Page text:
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June 20, 2014
You know the saying, in Wisconsin there are two seasons – construction season and winter. As I travel the highways and bi-ways of the state, this year that could not be more true. It seems no matter where I go, there is road construction everywhere.
Can't get there
Road Closed signs like this one are a common site this summer across the state.
Nowhere is road construction worse than in Madison. When I traveled there in June two different days to attend the Wisconsin FFA Convention at the Alliant Energy Center, I was warned to avoid the Beltline and John Nolen Drive where you exit the Beltline to get to the Alliant Energy Center. The on and off ramps for John Nolen Drive are closed and orange barrels, shifting lanes and lane closures on the Beltline make it tedious at best to drive on. Long backups are common during morning and afternoon rush hours. There is also construction on Interstate 90 at Highway 151which leads to the Beltline.
To get to the Alliant Energy Center, I chose what I thought was the lesser of two evils. I stayed on Highway 151 (Washington Avenue) to Gorham Street, however I soon discovered there was considerable construction on Gorham. On my trek toward University of Wisconsin-Madison, I noticed several other streets including Frances Street, Henry Street, State Street and Broom Street were also torn up. In fact, I noticed that downtown Madison looked more like a war zone or destruction zone than it looked like a construction zone – kind of scary. As I turned off of University Avenue onto Park Street and drove past Johnson Street, I made a mental note I was not going to be able to return home this route and take Johnson Street because that was a complete mess. That meant I had to get on the Beltline at Rimrock Road and take my chances.
Fortunately, I did not travel on the Beltline at rush hour, so it was doable but challenging. Shifting lanes means traffic must stay in its lane and zig here and zag there – not fun, especially if you are between two semis zigging and zagging with you!
I'm not sure which route was more nerve wracking, but I did take a deep breath after I was safely back on Highway 151 and exiting Madison. But it seems roads all across the state are under construction this summer. Even in my own backyard, two of the three main routes from the small town where I live in Brandon to Fond du Lac 18 miles east are blocked due to road construction. One of the roads, County TC, is expected to be completed in July, but that is when the main route south of Brandon to Waupun is going to close to redo Highway 49. Highway 23 just west of Ripon is also closed.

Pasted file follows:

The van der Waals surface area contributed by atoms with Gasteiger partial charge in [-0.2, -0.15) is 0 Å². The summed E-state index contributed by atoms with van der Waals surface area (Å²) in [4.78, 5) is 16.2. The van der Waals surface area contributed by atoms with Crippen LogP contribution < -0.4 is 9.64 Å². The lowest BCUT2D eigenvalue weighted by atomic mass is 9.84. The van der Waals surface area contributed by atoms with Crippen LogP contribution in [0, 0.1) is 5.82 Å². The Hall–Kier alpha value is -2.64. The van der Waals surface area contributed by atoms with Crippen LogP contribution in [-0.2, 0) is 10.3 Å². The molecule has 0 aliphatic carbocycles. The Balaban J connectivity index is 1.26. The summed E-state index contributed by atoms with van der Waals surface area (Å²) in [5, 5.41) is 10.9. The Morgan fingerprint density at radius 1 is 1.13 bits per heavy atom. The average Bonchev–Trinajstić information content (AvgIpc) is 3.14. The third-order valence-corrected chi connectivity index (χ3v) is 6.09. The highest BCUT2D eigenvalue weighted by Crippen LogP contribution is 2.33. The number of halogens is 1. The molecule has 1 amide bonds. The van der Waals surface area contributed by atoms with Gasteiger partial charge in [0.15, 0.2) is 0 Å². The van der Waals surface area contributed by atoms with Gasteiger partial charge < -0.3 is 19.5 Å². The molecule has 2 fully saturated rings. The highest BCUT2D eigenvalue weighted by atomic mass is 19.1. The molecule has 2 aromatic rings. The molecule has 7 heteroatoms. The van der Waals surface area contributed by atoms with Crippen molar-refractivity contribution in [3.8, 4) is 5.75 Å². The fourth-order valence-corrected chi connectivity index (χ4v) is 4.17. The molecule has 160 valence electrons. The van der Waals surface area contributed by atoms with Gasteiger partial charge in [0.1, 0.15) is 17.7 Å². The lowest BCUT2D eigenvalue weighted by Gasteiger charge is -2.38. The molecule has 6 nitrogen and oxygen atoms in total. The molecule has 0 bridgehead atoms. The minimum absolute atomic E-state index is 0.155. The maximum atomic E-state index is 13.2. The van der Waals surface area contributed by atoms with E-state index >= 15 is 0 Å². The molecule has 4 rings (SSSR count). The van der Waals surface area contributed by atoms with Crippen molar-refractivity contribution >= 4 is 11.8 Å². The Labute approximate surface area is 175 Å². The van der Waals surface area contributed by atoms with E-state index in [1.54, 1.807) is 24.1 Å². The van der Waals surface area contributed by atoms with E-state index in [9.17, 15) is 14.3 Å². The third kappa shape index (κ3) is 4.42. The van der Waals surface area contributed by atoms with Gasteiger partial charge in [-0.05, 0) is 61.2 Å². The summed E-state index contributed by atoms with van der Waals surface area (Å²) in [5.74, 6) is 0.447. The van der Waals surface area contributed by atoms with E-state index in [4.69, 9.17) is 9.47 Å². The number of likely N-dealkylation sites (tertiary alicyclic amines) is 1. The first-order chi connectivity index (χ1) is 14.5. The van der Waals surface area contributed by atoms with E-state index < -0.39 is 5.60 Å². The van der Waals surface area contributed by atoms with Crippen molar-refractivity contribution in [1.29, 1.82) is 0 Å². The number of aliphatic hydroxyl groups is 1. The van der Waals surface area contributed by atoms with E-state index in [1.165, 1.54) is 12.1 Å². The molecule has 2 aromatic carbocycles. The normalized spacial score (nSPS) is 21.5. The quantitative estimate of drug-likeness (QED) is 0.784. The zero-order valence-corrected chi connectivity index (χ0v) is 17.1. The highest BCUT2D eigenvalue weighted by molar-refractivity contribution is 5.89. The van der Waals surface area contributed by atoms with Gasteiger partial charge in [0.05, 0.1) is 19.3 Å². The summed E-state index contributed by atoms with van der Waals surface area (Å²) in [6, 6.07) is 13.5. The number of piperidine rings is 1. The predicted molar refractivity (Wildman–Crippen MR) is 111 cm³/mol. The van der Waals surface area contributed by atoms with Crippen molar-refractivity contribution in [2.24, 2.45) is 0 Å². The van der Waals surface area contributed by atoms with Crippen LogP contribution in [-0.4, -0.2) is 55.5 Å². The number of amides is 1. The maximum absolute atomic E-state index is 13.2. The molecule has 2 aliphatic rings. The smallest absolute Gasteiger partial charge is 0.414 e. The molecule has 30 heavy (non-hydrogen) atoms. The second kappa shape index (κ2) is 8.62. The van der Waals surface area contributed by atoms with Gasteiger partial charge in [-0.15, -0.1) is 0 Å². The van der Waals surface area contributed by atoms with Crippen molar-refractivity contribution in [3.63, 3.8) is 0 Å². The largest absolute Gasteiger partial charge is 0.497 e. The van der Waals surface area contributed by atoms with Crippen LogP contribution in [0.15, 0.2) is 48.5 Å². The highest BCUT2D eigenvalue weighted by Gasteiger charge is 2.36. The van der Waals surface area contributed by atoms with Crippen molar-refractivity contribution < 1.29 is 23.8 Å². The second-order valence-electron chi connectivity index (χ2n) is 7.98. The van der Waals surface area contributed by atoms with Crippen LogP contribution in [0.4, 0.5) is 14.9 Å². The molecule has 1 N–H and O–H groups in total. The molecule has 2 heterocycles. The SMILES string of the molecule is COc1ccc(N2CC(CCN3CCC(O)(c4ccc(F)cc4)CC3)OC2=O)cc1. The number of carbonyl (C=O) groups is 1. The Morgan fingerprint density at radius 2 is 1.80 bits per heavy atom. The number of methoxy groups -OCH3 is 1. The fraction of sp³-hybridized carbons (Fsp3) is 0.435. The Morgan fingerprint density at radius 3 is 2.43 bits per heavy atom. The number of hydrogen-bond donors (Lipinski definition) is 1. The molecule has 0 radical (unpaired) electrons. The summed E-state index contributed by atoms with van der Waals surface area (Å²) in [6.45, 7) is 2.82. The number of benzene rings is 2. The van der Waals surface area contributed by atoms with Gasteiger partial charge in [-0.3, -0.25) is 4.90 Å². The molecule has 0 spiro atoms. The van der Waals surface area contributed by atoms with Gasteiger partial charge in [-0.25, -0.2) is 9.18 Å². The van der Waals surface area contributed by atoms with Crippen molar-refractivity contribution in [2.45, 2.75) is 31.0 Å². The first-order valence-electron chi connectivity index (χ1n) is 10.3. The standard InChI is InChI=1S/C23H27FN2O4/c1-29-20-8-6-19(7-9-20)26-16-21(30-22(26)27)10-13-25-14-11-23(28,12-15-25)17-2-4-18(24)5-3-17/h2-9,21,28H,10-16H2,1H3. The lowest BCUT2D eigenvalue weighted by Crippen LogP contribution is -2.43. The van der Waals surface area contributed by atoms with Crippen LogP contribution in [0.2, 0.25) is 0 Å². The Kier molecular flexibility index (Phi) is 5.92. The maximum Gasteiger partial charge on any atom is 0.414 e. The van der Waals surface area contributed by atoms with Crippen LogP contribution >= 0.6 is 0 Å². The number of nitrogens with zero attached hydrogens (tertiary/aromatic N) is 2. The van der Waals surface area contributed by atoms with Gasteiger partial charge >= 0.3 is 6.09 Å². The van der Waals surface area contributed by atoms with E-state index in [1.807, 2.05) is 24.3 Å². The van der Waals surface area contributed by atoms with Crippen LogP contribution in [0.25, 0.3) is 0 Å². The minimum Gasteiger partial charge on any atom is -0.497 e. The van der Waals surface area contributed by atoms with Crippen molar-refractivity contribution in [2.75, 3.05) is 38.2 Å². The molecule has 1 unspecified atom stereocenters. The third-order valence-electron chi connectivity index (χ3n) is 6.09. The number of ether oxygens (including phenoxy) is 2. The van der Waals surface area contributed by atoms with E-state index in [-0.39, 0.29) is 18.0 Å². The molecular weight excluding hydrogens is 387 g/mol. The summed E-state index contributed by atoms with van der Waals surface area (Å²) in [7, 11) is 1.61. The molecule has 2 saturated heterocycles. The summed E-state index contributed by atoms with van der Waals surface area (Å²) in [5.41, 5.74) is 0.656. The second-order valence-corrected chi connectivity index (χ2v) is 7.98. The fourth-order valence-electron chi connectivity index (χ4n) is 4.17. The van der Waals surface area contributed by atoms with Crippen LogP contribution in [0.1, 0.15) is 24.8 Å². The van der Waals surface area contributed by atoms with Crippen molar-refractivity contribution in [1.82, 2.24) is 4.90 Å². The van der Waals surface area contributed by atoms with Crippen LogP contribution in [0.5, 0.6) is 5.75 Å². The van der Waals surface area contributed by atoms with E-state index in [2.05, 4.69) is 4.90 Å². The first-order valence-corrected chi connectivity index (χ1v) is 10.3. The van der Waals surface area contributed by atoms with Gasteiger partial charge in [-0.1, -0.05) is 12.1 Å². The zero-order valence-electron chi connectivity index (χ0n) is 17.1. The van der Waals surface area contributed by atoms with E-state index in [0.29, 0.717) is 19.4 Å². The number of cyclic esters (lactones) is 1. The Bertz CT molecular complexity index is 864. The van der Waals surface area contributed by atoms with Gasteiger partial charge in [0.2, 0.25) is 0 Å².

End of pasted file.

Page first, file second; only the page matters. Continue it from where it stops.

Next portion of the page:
It is good that these roads are being repaved in the long run because so many of the roads in the state are filled with potholes from our long and cold winter, but it's the short run that is proving challenging. In early June, I traveled with my son, his roommate and his roommate's dad to UW-River Falls where the boys registered for the fall semester. As we were driving along on I94, I was sure we would see orange barrels and encounter road construction. I don't think I've every driven on I94 between Mauston and the Minnesota border without encountering orange barrels, and this year is no exception. The orange barrels start at Eau Claire and extend west on I94 for about 10 miles. I figure they must do a 10-mile stretch of that highway every year and when they get done they must just start over!
There are plenty of other roads under construction this summer including finishing up the making Highway 26 four-lanes between Janesville and north of Watertown which is nice to see but a hassle to navigate in the construction areas.
Short of staying home, there is little any of us can do about road construction – it's a necessary evil in both urban and rural areas of the state. I figure if winter holds off until December and construction projects get completed before snowballs fly, there might be a two-week window around the middle to end of November when most of the road construction projects are completed and the snowplows aren't out on the roads yet and the next season begins. We'll see if that happens!
Wisconsin Agriculturist Editor
Even though Fran was born and raised on a farm in Illinois, she has spent most of her life in Wisconsin. She moved to the state when she was 18 years old and later graduated from the University of Wisconsin-Whitewater with a bachelor's degree in journalism.
Fran has 25 years of experience writing, editing and taking pictures. Before becoming editor of the Wisconsin Agriculturist in 2003, she worked at Johnson Hill Press in Fort Atkinson as a writer and editor of farm business publications and at the Janesville Gazette in Janesville as farm editor and feature writer. Later, she signed on as a public relations associate at Bader Rutter in Brookfield, and served as managing editor and farm editor at The Reporter, a daily newspaper in Fond du Lac.
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